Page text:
In 1999, the United States government's commitment to women's rights around the world was jeopardized by two competing foreign policy concerns: the desire to promote advantageous economic and strategic relations with other governments regardless of human rights considerations, and the desire to protect U.S. practices at home and abroad from scrutiny and criticism on human rights grounds. In this context of conflicting interests, the government's attention to women's human rights was often compromised.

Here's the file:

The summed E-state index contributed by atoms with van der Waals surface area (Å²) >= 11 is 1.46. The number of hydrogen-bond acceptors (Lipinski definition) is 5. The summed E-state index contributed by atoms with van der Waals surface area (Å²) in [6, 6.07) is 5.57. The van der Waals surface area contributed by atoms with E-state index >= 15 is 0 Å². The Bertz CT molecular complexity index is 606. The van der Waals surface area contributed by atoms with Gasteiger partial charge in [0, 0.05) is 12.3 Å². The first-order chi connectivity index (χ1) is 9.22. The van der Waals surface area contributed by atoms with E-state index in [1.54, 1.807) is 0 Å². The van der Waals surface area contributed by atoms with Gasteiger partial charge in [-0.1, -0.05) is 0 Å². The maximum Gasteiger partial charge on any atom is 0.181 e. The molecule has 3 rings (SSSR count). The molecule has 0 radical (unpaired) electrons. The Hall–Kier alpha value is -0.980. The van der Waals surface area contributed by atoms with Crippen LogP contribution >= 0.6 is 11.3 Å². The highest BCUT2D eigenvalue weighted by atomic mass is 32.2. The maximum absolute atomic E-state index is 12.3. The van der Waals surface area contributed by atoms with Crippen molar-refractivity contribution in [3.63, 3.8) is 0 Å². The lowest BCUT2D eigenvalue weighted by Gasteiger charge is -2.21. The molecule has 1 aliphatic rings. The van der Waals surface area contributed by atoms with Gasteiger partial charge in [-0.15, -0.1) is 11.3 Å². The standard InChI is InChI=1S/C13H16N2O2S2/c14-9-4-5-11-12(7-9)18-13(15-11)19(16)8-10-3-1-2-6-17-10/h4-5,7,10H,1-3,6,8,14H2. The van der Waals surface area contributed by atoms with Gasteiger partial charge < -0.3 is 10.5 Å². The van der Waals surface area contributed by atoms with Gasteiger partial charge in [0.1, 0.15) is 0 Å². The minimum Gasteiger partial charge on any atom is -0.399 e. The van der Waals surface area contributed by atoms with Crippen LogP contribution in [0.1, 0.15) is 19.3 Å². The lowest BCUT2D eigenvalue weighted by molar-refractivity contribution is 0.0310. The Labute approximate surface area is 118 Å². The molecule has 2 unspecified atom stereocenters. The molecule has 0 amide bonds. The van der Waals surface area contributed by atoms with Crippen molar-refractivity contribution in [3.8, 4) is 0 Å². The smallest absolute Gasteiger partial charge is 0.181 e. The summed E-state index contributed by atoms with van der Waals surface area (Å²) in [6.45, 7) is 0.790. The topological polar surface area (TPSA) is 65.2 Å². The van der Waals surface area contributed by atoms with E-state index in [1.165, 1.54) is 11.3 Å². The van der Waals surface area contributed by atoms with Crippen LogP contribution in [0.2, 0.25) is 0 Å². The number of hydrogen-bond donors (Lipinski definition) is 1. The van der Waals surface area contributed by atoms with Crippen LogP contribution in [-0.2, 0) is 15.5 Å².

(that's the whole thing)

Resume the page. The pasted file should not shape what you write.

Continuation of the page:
The United States demonstrated leadership in the area of trafficking, an activity that traps hundreds of thousands of women in exploitative working conditions and debt bondage with little legal recourse. In 1999, the United States played a critical role in crafting a new, markedly improved international protocol on trafficking of persons. The protocol, proposed in the process of negotiating a new Convention against Transnational Organized Crime, would create a new international standard on trafficking to afford trafficked people greater rights and protections. During the negotiations, the U.S. advocated a broad, inclusive definition of trafficking. Despite this positive step, the U.S. stopped short of further advancing trafficked people's rights by failing to provide sufficient support for protocol provisions that would offer greater protections to victims of trafficking, such as psychological, medical, legal, and financial assistance.